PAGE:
Last month, Nika Roza Danilova (Zola Jesus) shared "Lost," the lead single from her sixth studio LP. Arkhon, Danilova's first album since 2017's Okovi, is set to arrive May 20 via Sacred Bones. She's now shared the record's second offering, "Desire," along with a video from veteran New York photographer and filmmaker A.F. Cortes.
Danilova is best known for her eerie electronic experiments, but the new track is a simply arranged, slow-burning ballad. “‘Desire’ was written in one sitting at my piano at home," she says. "The song was an exorcism for my pain and lack of closure around heartbreak. Sometimes songs are written simply for the cathartic effect of playing them. This is one of those songs. Performing it feels like the most tangible way to experience that closure for myself. Some days I would sit at home playing this song over and over on my piano, just to provide myself that sense of control over what I was feeling. I recorded the song at the studio in one take, and also got video while I was there to document the memory of the performance. The footage of that day is the core of the video for ‘Desire.’”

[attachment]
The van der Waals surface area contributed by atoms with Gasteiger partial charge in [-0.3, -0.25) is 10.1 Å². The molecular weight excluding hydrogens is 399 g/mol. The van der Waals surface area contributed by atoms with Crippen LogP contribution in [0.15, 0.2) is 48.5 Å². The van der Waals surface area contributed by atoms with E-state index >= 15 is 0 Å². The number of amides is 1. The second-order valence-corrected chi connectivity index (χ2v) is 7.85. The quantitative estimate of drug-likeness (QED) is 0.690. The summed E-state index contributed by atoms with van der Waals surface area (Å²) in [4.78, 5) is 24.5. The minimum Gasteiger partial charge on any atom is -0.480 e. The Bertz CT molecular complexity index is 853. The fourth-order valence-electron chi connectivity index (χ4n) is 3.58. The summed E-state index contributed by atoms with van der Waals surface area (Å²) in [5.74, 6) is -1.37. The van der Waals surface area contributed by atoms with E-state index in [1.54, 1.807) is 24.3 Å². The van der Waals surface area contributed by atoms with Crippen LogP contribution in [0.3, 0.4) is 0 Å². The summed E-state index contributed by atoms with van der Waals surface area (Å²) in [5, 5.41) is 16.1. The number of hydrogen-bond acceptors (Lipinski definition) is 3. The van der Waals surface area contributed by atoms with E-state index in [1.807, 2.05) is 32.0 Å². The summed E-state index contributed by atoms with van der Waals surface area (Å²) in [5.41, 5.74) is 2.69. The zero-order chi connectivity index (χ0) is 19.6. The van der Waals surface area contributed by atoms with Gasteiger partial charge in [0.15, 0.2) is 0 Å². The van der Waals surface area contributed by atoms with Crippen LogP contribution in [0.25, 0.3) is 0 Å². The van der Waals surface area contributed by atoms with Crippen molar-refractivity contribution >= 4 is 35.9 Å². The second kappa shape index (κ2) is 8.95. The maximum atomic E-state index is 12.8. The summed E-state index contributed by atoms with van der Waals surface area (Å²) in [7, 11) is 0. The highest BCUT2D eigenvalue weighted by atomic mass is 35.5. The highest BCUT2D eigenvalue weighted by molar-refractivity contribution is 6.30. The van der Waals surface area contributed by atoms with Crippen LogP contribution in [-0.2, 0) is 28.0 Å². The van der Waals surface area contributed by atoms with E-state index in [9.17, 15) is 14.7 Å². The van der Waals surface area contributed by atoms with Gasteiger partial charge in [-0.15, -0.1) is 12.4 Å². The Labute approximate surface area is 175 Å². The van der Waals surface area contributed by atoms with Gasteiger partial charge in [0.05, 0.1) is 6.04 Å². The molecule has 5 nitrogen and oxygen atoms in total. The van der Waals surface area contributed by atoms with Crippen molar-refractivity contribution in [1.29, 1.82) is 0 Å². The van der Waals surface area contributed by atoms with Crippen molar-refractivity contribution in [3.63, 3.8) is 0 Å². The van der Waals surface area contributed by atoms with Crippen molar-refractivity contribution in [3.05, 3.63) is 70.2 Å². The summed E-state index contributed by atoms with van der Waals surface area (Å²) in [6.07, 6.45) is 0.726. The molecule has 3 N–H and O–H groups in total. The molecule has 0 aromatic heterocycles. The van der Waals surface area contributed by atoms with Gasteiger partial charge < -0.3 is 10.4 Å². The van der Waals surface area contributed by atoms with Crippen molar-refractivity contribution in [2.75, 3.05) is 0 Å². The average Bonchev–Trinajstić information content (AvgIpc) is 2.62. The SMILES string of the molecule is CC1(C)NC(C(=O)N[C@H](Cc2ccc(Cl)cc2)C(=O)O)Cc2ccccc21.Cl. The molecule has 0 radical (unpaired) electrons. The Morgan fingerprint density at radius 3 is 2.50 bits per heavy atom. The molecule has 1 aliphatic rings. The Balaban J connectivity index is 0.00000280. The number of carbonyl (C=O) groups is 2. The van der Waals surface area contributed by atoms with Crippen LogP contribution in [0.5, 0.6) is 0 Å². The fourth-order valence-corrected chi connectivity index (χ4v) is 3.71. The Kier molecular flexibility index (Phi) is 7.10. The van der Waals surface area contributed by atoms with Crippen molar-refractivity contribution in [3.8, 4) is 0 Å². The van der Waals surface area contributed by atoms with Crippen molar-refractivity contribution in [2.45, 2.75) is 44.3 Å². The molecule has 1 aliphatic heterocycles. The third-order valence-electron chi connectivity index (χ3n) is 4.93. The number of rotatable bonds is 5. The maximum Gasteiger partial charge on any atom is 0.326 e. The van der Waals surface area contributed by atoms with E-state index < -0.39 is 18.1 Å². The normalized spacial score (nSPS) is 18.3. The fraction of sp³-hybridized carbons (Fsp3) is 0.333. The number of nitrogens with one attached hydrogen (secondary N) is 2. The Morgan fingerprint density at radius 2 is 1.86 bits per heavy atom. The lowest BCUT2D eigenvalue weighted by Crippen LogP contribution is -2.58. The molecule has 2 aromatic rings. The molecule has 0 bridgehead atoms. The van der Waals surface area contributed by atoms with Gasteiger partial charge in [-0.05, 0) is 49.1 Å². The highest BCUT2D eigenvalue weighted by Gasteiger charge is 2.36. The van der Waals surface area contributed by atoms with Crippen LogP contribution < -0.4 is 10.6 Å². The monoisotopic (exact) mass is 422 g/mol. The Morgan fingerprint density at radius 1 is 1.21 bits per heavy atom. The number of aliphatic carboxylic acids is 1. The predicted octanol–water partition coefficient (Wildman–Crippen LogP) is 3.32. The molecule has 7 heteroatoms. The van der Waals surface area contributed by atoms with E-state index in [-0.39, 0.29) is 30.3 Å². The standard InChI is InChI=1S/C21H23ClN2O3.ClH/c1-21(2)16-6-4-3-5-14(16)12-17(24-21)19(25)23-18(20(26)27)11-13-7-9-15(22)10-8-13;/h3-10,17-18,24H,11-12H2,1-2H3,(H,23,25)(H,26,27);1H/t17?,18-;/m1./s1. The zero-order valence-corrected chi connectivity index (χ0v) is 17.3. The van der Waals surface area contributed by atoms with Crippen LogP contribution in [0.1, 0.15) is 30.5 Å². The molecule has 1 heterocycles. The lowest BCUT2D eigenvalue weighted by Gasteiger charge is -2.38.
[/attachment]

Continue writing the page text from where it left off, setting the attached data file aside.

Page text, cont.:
The video, shot in Cortes' characteristically hi-def black-and-white palette, intersperses that studio footage with familiar shots of Danilova in religious garb, alternately veiled and staring directly through the camera, totally devoid of visible emotion until her face suddenly twists under the weight of a terrifying, silent scream.
“I’ve seen Zola Jesus perform live many times in the past," Cortes writes. "Still, nothing prepared me to see the vulnerability of this piece unfolding as it was performed in front of my camera. It was visceral, personal, and profoundly moving. From that first shoot day, I knew I wanted to complement the live performance with a parallel story: A tale of grief, loss, and the capacity of a cathartic metamorphosis to overcome personal trauma. All set in a minimal space, a transitional moment of learning how to let go of the baggage of a previous existence. In making this piece I wanted to capture a unique moment in time that reflects the vulnerability of the music.”